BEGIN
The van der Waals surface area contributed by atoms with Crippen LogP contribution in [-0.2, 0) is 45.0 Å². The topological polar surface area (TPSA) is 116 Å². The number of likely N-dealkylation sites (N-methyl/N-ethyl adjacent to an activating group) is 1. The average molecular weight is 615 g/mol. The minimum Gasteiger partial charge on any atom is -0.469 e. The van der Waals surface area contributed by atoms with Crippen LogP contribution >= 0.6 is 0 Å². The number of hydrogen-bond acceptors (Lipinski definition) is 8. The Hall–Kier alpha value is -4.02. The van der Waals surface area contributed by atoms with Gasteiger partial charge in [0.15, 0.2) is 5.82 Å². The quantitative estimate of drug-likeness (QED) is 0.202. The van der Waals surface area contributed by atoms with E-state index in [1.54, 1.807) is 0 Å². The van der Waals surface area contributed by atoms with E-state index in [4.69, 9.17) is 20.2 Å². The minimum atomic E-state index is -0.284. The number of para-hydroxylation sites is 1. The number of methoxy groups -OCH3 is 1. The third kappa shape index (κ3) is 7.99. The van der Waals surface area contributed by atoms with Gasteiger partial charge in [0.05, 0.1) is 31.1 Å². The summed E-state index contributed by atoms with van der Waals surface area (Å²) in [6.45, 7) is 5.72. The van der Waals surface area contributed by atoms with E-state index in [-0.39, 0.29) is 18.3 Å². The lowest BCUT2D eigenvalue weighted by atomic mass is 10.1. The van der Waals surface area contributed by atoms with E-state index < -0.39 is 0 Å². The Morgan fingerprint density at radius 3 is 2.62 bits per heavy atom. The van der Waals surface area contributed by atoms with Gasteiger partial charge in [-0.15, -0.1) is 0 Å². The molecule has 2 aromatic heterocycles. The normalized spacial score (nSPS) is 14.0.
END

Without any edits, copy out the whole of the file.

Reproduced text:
The van der Waals surface area contributed by atoms with Crippen LogP contribution in [-0.2, 0) is 45.0 Å². The topological polar surface area (TPSA) is 116 Å². The number of likely N-dealkylation sites (N-methyl/N-ethyl adjacent to an activating group) is 1. The average molecular weight is 615 g/mol. The minimum Gasteiger partial charge on any atom is -0.469 e. The van der Waals surface area contributed by atoms with Crippen LogP contribution >= 0.6 is 0 Å². The number of hydrogen-bond acceptors (Lipinski definition) is 8. The Hall–Kier alpha value is -4.02. The van der Waals surface area contributed by atoms with Gasteiger partial charge in [0.15, 0.2) is 5.82 Å². The quantitative estimate of drug-likeness (QED) is 0.202. The van der Waals surface area contributed by atoms with E-state index in [1.54, 1.807) is 0 Å². The van der Waals surface area contributed by atoms with E-state index in [4.69, 9.17) is 20.2 Å². The minimum atomic E-state index is -0.284. The number of para-hydroxylation sites is 1. The number of methoxy groups -OCH3 is 1. The third kappa shape index (κ3) is 7.99. The van der Waals surface area contributed by atoms with Gasteiger partial charge in [0.05, 0.1) is 31.1 Å². The summed E-state index contributed by atoms with van der Waals surface area (Å²) in [6.45, 7) is 5.72. The van der Waals surface area contributed by atoms with E-state index in [-0.39, 0.29) is 18.3 Å². The lowest BCUT2D eigenvalue weighted by atomic mass is 10.1. The van der Waals surface area contributed by atoms with E-state index < -0.39 is 0 Å². The Morgan fingerprint density at radius 3 is 2.62 bits per heavy atom. The van der Waals surface area contributed by atoms with Gasteiger partial charge in [-0.15, -0.1) is 0 Å². The molecule has 2 aromatic heterocycles. The normalized spacial score (nSPS) is 14.0.